The one thing you need to know about these FRQs:
Show all your work no matter what and leave your answer in context of the question!
Section II of the AP Exam includes six free response questions. Set A of the FRQs (questions 1-5, 75% of Section II Score) assesses you on different skills for the AP Exam. Set B of the FRQs (Question 6, 25% of Section II Score) is the investigative task which focuses on multiple skills and content areas, requiring you to apply that knowledge to the multiple-part question in new contexts or non-routine ways.
💡 For 2020 Only
There will only be two FRQs on this online exam, one question that weighs 55% of your score and the other weighing 45%. Both questions will assess you on multiple skills/concepts alike. There will be no investigative task this year.
The FRQs are designed to test your knowledge of statistics, and your ability to apply multiple skills and concepts in a question. There are four AP Stats skills that are tested on the exam.
Skills for AP Statistics:
Skill 1: Selecting Statistical Methods (15-23% of exam)
Skill 2: Data Analysis (15-23% of exam)
Skill 3: Using Probability and Simulation (30-40% of exam)
Skill 4: Statistical Argumentation (25-35% of exam)
All skills are based on the units you have learned in AP Statistics, and you have worked throughout the year to develop your argumentation and statistics skills to write FRQs with these skills.
The FRQs will test any knowledge from these AP Statistics units:
Unit 1: Exploring One-Variable Data
Unit 2: Exploring Two-Variable Data
Unit 3: Collecting Data
Unit 4: Probability, Random Variables, and Probability Distributions
Unit 5: Sampling Distributions
Unit 6: Inference for Categorical Data- Population
Unit 7: Inference for Quantitative Data- Means
Unit 8: Inference for Categorical Data- Chi Squared
Unit 9: Inference for Quantitative Data- Slopes
Numbers 1-5 will test the following skills:
One question will test skills associated with collecting data
One question will test skills associated with exploring data
One question will test skills associated with probability and sampling distributions
One question will test skills associated with inference skills
One question will test 2 or more skill categories
For 2020 Only
Units 8 and 9 will not be tested for the 2020 exam.
The total amount of time you will have on this section of the AP Statistics exam is 90 minutes, or one hour and 30 minutes. To break it down by section:
1 hour and 5 min. (Questions #1-5) + 25 min. (Question #6) = 1 hour and 30 min.
For 2020 Only
Since there are only two FRQs, the timing is not the same. For question 1, you will have 25 minutes to respond and 5 minutes to submit your answer online. For question 2, you will have 15 minutes to respond and 5 minutes to submit your answer online. You will not be able to return to Question 1 after it is finished.
The FRQ scoring for this AP Exam is different from other exams. Each question part will be based on ratings: essentially correct, partially correct, and incorrect. Depending on your rankings, each question will receive a score from 1-4.
Essentially Correct: You have answered this part correctly showing all work.
Partially Correct: You were able to show the correct skill/content that was asked for, but one or two parts of your process were incorrect.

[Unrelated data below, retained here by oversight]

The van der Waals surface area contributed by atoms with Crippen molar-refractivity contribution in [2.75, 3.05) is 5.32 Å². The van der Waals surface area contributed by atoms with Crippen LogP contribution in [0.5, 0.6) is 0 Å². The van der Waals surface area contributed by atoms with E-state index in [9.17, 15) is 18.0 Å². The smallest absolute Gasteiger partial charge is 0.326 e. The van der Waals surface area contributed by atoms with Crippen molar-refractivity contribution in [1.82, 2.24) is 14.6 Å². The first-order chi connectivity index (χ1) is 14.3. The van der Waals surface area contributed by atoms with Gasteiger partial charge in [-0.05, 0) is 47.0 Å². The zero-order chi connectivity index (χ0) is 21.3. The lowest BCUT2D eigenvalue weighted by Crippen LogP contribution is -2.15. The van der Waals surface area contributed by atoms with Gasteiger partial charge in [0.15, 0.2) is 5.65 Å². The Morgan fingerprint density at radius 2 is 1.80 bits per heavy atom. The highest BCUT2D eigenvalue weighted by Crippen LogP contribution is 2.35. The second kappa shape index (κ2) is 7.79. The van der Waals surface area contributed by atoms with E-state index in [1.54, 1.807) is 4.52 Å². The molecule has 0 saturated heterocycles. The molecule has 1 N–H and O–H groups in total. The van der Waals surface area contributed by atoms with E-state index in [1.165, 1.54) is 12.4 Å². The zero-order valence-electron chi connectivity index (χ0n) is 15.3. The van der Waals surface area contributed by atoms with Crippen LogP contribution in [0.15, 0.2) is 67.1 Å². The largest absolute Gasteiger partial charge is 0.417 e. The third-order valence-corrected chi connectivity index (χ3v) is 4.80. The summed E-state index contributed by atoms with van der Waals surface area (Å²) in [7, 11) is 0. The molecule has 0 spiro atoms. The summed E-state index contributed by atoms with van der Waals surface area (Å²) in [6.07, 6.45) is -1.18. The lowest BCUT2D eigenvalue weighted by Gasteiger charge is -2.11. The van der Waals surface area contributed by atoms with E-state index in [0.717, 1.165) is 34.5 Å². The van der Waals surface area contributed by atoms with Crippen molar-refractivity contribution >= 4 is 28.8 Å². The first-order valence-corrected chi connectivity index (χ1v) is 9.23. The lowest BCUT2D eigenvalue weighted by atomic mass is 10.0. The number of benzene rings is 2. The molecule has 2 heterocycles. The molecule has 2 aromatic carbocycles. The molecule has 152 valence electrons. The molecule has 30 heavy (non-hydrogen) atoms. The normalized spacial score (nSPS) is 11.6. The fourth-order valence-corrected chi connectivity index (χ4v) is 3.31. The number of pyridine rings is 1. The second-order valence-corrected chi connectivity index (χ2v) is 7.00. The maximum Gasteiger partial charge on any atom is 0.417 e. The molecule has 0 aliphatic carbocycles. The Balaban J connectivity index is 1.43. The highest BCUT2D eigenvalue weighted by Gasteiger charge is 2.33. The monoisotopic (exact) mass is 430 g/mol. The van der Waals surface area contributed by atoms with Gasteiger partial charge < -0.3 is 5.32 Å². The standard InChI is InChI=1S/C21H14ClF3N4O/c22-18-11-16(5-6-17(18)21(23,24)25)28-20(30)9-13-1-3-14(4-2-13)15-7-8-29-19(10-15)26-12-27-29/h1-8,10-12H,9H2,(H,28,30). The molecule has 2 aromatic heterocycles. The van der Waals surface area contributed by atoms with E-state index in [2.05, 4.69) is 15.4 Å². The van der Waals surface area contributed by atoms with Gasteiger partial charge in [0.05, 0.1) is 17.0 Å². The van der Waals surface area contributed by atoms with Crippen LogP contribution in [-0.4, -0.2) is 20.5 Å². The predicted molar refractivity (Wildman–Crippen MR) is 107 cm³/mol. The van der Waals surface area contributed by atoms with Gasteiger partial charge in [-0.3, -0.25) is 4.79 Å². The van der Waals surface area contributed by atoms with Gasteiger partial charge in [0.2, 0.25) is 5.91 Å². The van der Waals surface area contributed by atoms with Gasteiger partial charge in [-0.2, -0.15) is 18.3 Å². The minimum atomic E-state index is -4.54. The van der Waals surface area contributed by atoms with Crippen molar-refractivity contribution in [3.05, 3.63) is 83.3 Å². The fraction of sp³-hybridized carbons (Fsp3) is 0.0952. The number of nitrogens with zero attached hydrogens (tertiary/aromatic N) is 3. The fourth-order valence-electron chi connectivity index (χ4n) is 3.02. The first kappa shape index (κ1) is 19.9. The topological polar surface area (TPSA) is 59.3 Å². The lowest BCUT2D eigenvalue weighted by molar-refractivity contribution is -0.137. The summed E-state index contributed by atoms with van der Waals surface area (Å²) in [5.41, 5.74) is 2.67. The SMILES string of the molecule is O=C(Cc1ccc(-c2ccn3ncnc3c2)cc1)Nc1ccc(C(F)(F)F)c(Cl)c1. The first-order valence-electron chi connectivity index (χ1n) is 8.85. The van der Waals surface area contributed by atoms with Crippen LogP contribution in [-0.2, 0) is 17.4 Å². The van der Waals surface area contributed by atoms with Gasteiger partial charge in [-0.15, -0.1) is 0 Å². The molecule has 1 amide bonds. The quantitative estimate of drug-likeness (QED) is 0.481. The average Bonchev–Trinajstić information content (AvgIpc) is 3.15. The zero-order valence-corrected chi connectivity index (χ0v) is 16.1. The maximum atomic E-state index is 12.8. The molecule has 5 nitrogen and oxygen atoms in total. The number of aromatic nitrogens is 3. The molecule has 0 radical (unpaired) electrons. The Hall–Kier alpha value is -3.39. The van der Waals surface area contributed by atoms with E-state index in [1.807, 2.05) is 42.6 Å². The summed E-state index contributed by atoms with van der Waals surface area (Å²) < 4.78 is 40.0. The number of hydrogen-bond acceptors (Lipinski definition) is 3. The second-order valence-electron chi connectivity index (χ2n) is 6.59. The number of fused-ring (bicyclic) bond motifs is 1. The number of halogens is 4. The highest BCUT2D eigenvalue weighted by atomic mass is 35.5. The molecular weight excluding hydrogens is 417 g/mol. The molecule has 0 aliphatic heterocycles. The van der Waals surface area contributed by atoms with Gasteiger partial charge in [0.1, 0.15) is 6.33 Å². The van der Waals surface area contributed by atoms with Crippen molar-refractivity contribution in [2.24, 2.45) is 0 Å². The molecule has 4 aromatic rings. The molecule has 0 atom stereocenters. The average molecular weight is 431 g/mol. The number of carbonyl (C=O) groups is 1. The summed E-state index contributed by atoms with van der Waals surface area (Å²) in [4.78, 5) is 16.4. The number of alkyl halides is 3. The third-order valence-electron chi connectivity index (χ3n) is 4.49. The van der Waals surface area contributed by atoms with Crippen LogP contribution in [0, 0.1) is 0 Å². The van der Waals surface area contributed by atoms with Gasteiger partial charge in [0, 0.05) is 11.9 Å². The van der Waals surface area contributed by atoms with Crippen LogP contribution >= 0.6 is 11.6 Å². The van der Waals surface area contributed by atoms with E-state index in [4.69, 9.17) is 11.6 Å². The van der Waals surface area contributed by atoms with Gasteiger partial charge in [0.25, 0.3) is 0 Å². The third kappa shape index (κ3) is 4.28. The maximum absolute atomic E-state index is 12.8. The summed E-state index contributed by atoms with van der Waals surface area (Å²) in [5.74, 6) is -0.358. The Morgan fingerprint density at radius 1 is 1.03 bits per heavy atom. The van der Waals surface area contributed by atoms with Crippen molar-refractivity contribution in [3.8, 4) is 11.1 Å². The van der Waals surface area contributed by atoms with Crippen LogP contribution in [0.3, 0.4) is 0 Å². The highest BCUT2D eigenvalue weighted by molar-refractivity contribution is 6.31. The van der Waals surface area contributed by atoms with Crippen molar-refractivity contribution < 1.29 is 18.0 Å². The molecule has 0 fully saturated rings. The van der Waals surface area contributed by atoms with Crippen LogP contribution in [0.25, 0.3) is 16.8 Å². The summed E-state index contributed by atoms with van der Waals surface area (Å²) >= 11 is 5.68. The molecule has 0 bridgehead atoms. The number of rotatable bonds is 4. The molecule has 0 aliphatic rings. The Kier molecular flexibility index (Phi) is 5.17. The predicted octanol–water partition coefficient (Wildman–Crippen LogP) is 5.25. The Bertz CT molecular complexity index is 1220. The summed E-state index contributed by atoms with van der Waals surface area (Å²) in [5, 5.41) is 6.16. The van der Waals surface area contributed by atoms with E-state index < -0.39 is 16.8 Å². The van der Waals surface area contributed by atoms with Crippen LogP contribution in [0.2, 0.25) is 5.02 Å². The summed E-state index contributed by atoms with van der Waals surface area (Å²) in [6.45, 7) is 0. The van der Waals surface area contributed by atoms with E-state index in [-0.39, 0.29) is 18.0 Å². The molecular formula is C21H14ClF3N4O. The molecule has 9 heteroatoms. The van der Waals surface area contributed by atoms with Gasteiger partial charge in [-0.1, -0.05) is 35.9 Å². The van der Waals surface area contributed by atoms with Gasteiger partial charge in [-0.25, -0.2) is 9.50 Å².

Incorrect: You did not show enough work or your answer did not align with the goal of the question.
After each part is rated, they will convert their ratings on a scale of 1-4. This depends on how many parts there are to each question, and varies for each question. Here is an example of how ratings are converted to scores from Question 1 of the 2018 AP Statistics Exam.
For 2020 Only
There have been no changes to this rubric for the exam, so be sure to know how you will be graded to maximize your score.
Normally, the best way to rock the FRQ section of the AP Statistics exams is to tackle the questions in the following order:
Complete Number 1. This is generally an easier question in terms of difficulty and you can maximize points and “warm up” by completing this question first.
Read the prompts for 2-5 and identify any clear inference procedure questions. These are pretty predictable and you have likely seen questions like this more recently and practiced more questions like this. Again, you can maximize points by doing this problem.
Tackle the Investigative Task. Don’t spend too much time stressing on it, but you should spend about 25-30 minutes on this task at this point. Since this is worth a huge portion of this section of the exam, it can’t be skipped and needs to be answered to the best of your ability.
Fill in any gaps from 2-5. Expect to see a question on probability, designing studies along with some multi-skill tasks.
For 2020 Only
You will not be able to jump back and forth from each question like an in-person exam. Be prepared to tackle the first question right away!
Because the FRQs will assess you on multiple skills and concepts, it’s important to pay attention to key verbs that the question has. In the AP Statistics Course/Exam Description, they have provided a list of verbs that are most common on the FRQ questions.
Verbs on the AP Statistics FRQs:
Calculate: You will need to perform mathematical calculations to arrive at your final answer. Another way they may word this very is to ask to find “how many”, “how likely”, and etc.